10. Samar Rathi

    Samar Rathi Regular Member

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    Exactly my point and given the fact when India was enjoying 7-10 % GDP growth from 1990 to 2010 ,it was the period when we lifted millions of people out of poverty so yes Industrial growth do create difference between poor and rich but it lift poor from sab-Saharan ones to middle class ones and likewise millionaire to billionaire.

    poor to rich gap increase but in broad way poor living condition improves .Our peoples need job and not freebies .# Jobs over subsidies
     
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  11. Rashna

    Rashna Senior Member Senior Member

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    India has lifted a huge chunk of its population out of poverty. But the definition of poverty itself is a debatable issue. Even there i think we need to get out of the dollar benchmark and have our own benchmark. Real growth will come out of realistic approach rather than trying to plot the western development curve. INdian population is still in lower middle income group.

    India
    South Asia
    Income level
    Lower middle income GDP (current US$) $1.877 trillion 2013
    Population, total 1.252 billion 2013

    India | Data


     
    Last edited: Apr 14, 2015
  12. Srinivas_K

    Srinivas_K Senior Member Senior Member

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    India will hit the double digit GDP growths similar to China in the past Decade !
     
  13. Rowdy

    Rowdy Co ja kurwa czytam! Senior Member

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    We need a denser social safety net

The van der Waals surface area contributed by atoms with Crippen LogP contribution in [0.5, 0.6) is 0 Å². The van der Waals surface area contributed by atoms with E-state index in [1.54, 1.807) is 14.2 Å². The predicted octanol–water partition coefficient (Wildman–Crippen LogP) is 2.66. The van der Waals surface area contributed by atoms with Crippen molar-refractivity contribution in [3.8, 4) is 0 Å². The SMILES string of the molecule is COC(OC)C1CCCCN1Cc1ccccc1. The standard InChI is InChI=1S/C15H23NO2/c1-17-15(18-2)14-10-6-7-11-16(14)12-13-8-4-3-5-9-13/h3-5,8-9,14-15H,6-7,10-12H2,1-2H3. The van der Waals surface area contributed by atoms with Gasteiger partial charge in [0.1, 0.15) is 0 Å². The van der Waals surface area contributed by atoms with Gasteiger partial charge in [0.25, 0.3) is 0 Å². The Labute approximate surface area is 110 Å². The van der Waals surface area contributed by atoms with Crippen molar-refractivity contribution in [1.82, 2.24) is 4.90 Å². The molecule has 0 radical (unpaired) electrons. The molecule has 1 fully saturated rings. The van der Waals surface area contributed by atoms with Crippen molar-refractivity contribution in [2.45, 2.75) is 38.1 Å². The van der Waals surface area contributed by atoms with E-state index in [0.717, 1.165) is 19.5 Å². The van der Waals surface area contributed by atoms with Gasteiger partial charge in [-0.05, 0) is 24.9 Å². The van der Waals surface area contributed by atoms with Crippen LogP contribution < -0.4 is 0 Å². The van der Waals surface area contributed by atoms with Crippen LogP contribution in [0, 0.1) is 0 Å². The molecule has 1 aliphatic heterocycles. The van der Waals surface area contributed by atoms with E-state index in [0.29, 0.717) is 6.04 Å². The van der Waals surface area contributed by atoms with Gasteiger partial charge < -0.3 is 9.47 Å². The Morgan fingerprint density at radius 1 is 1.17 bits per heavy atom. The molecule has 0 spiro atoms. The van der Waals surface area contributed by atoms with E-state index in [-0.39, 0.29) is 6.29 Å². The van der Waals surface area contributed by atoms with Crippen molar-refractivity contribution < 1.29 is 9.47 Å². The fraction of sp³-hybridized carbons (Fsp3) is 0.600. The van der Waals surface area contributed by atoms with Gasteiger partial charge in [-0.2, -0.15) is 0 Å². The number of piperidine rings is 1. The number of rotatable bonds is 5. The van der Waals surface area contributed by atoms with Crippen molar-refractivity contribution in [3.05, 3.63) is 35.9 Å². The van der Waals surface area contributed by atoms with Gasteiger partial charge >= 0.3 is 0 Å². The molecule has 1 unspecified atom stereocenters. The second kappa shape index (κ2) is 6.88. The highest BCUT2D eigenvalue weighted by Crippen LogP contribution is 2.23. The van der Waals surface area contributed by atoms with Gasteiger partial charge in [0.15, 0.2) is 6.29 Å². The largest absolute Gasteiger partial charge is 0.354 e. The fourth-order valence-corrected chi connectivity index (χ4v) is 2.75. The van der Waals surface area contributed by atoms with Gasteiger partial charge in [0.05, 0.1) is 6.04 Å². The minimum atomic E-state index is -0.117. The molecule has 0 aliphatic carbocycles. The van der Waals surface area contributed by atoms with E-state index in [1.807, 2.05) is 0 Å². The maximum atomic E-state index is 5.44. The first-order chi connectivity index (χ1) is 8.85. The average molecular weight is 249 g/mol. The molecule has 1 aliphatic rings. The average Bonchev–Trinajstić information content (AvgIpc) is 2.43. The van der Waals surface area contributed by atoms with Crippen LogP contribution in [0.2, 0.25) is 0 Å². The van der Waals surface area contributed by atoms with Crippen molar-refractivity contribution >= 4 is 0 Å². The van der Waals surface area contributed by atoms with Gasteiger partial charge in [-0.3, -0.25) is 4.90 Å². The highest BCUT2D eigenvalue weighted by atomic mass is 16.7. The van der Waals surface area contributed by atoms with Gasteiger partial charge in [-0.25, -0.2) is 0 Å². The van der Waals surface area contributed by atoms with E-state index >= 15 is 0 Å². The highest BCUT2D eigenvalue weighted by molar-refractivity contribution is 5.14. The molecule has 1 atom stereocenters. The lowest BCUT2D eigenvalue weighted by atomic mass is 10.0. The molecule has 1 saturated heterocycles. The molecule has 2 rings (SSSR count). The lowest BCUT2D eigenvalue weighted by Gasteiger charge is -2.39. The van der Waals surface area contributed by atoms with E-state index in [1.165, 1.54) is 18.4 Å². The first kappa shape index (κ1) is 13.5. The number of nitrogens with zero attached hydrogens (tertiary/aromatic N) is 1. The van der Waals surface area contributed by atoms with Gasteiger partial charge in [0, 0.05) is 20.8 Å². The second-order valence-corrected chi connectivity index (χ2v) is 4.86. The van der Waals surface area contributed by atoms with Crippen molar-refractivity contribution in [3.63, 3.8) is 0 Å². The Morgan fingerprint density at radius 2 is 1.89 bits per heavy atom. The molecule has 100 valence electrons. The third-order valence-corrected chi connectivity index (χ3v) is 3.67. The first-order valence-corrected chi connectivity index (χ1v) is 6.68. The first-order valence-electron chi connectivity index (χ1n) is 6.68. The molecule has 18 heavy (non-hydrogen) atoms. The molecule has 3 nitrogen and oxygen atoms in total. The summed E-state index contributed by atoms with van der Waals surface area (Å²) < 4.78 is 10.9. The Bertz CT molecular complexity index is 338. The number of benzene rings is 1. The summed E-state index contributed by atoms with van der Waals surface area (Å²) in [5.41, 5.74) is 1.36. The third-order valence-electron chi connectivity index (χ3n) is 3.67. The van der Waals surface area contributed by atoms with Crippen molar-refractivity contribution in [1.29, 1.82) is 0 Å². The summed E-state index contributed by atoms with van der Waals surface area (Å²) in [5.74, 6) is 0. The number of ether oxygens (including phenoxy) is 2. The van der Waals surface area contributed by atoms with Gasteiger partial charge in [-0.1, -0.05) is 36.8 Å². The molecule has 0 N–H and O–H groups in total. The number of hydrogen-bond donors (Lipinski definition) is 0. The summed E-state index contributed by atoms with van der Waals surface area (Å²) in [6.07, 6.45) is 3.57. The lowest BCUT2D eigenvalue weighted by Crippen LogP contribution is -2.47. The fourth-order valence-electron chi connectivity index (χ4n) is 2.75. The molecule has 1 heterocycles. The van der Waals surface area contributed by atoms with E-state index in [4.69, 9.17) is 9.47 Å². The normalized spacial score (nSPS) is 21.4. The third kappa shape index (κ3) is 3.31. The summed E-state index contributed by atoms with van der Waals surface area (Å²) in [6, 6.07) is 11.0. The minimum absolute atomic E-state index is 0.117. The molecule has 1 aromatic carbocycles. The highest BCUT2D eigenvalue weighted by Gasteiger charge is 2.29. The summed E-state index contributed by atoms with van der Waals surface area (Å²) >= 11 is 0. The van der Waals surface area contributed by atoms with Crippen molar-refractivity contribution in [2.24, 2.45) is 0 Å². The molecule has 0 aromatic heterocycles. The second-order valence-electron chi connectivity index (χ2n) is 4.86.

14. Samar Rathi

    Samar Rathi Regular Member

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    I never understand how can anyone measure Indian poverty from american dollar term? (think about it rationally)

    look at this report

     
  15. Rashna

    Rashna Senior Member Senior Member

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    We measure everything in USD terms including GDP, this is the reason why cost of living and purchasing power everything will be in dollar terms.


     
  16. Samar Rathi

    Samar Rathi Regular Member

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    That's a paradox we live in but you can't compare western social status vs Indian social status. Look if many people from west will visit Harayana then by looking at people clothes and simplicity will call them poor but in reality they are millionaire.
     
  17. Sakal Gharelu Ustad

    Sakal Gharelu Ustad Detests Jholawalas Moderator

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    That's why people look at per capita income and not clothes. Haryana is one of the richest states in India.
     
  18. Rashna

    Rashna Senior Member Senior Member

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    That is true. India has 100 billionaires now. (Rank 3)

    India is home to as many as 14,800 multi-millionaires and is the eighth largest group of super-rich people in the world, a report says. Moreover, the country's financial capital Mumbai with 2,700 multi-millionaires, is among the top 25 cities globally for multi-millionaires.(Rank 8)


     
  19. Samar Rathi

    Samar Rathi Regular Member

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    I think you didn't get my point ,yes per captia income matters but not in dollars but in rupees as commodity values differ too much in west and India.
     
  20. Sakal Gharelu Ustad

    Sakal Gharelu Ustad Detests Jholawalas Moderator

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    That is why there is a concept called PPP(purchasing power parity). Also, you have funny ways to look at it: Interactive currency-comparison tool: The Big Mac index | The Economist
     
  21. Samar Rathi

    Samar Rathi Regular Member

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    Last edited: Apr 14, 2015